Employees in many companies can work on their laptops, centralize all business information on their smartphones, so they don't have to carry two cell phones or access the company network from home.

However, not all are advantages.

The lack of adequate security policies can put confidential information at risk. However, there are other disadvantages you can find with BYOD.

This refers to an increasingly widespread trend in the business environment, where employees can bring and use their own devices (laptops, smartphones, and tablets) to access their resources.

Currently, 42% of smartphones and 38% of laptops belong to employees. So, they use their devices to work. This shows that BYOD is a great trend in companies worldwide. And IT managers expect the phenomenon to continue to spread globally over the next two years. In fact, 63% of respondents say the percentage of employee-owned devices will increase.

With a good security policy in place, you can reduce BYOD risks. The problem is that many companies don't have enough preparation to implement mobile initiatives. According to surveys, only half of the large companies and 41% of medium-sized companies have a policy in place.

Companies must take several criteria into account to ensure BYOD security. On the one hand, employees must protect access and services on the company network. You must also have an additional layer of security for all devices that connect to the network.

5 ways to secure data

Make a cyber-security policy.

The first step in safeguarding corporate data is to ensure that all workers know that it is a top concern.

Make sure that all of your internet connections are safe.

Wi-Fi network represents the most common way to expose your company to a data security breach. As a remote worker, everyone understands the desire to get out of the home now and again and the allure of your local coffee shop. So, his may be the ideal break.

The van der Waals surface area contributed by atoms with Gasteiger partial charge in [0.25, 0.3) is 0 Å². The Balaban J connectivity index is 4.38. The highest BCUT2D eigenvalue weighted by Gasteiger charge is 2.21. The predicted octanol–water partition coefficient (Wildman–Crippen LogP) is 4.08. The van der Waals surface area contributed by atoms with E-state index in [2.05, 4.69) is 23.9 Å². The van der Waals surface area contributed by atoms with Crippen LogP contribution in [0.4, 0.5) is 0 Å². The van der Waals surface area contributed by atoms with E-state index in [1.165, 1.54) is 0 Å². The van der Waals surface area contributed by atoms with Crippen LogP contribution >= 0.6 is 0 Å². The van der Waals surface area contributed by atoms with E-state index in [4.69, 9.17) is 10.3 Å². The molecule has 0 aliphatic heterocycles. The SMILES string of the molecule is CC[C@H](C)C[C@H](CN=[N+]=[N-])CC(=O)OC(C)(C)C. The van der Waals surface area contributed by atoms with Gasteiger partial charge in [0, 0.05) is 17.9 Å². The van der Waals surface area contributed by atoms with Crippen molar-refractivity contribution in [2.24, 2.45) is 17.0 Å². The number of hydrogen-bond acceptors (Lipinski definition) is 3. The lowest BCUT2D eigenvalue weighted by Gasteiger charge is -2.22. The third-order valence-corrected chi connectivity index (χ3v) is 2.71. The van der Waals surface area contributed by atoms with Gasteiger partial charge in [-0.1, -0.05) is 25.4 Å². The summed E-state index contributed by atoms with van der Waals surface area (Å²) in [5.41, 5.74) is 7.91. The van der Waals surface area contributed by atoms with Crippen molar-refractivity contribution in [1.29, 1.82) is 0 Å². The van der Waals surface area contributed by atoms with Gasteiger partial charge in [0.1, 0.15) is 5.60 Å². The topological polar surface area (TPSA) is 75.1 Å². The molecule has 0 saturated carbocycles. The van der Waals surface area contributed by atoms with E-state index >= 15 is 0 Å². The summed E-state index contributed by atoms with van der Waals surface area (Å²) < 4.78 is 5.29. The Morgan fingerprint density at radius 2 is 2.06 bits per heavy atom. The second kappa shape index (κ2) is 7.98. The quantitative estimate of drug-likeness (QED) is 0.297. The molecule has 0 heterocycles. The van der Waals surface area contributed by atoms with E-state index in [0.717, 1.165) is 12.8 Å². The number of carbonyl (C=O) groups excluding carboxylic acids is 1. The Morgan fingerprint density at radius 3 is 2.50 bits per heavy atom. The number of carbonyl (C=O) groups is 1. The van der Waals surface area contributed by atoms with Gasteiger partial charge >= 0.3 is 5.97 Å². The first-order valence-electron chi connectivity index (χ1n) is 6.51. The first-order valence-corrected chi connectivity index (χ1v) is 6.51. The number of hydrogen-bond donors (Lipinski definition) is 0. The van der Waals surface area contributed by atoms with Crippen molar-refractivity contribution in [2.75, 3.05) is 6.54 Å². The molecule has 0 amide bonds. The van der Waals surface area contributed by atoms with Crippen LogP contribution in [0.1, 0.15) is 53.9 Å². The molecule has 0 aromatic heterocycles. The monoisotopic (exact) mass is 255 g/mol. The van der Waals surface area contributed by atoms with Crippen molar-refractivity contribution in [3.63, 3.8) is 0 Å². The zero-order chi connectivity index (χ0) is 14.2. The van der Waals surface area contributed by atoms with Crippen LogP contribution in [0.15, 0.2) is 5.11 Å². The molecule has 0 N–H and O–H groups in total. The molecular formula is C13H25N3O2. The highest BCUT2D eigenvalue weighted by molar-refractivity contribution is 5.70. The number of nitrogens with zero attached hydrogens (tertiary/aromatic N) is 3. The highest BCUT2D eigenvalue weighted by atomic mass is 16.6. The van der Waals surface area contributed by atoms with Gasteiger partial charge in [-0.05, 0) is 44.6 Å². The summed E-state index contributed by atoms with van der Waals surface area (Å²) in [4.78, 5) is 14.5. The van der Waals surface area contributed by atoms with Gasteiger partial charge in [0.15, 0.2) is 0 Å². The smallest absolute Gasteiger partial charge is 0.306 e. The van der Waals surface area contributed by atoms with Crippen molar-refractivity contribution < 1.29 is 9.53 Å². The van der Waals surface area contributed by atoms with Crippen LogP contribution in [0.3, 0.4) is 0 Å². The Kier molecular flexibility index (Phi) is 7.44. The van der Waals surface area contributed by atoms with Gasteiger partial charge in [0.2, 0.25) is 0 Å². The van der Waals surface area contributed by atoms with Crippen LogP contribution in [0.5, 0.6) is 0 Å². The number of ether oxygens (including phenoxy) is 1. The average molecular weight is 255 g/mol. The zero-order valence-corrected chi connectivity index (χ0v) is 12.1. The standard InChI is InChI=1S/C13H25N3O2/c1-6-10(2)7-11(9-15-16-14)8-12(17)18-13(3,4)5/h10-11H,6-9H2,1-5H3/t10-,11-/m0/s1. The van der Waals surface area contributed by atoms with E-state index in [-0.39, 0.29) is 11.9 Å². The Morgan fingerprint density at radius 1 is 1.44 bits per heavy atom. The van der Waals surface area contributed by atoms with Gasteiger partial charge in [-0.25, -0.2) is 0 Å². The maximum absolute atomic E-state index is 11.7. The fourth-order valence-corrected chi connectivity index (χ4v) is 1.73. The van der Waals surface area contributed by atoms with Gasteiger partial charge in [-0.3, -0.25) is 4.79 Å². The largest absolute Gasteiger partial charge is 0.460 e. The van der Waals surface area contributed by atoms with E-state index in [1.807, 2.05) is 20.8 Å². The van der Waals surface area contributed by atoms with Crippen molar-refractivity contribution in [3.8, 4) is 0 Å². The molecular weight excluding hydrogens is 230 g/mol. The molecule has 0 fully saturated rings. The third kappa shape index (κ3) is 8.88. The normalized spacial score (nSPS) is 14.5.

Use a password manager and keep your passwords strong and varied.

Another very simple approach to safeguard your organization's data is to use password security.

Use Two-factor Authentication tools.

For data security management, several businesses are implementing two-factor authentication (2FA). This technique verifies a user's identification by requiring a username and password. All this, as well as additional pieces of information, such as a response to a "secret question" or a text message to their phone.

Companies must use Encryption software.

Another option for businesses and their remote workers to secure themselves is to use encryption software. If some employee loses their device, the information on it might fall into the wrong hands. Therefore, this leaves the firm vulnerable to data breaches and vulnerabilities.

The bottom line

You must bring your device. As a result, the way businesses gave access to their computer networks changed. Traditionally, a school or business's IT department would create private networks. People can access the machines they control. Students and staff will be able to connect their cellphones, tablets, and laptops to more open networks. All this, thanks to Bring Your Own Device (BYOD).

The explosion in the popularity of tablets and smartphones and decreasing laptop computer prices allow the BYOD trend to rise. Individuals trusting companies to provide them with gear for employment can now possess gadgets capable of doing the same tasks.

For all this, from Conwotec we offer you the help and advice you need to make this BYOD approach work in your company.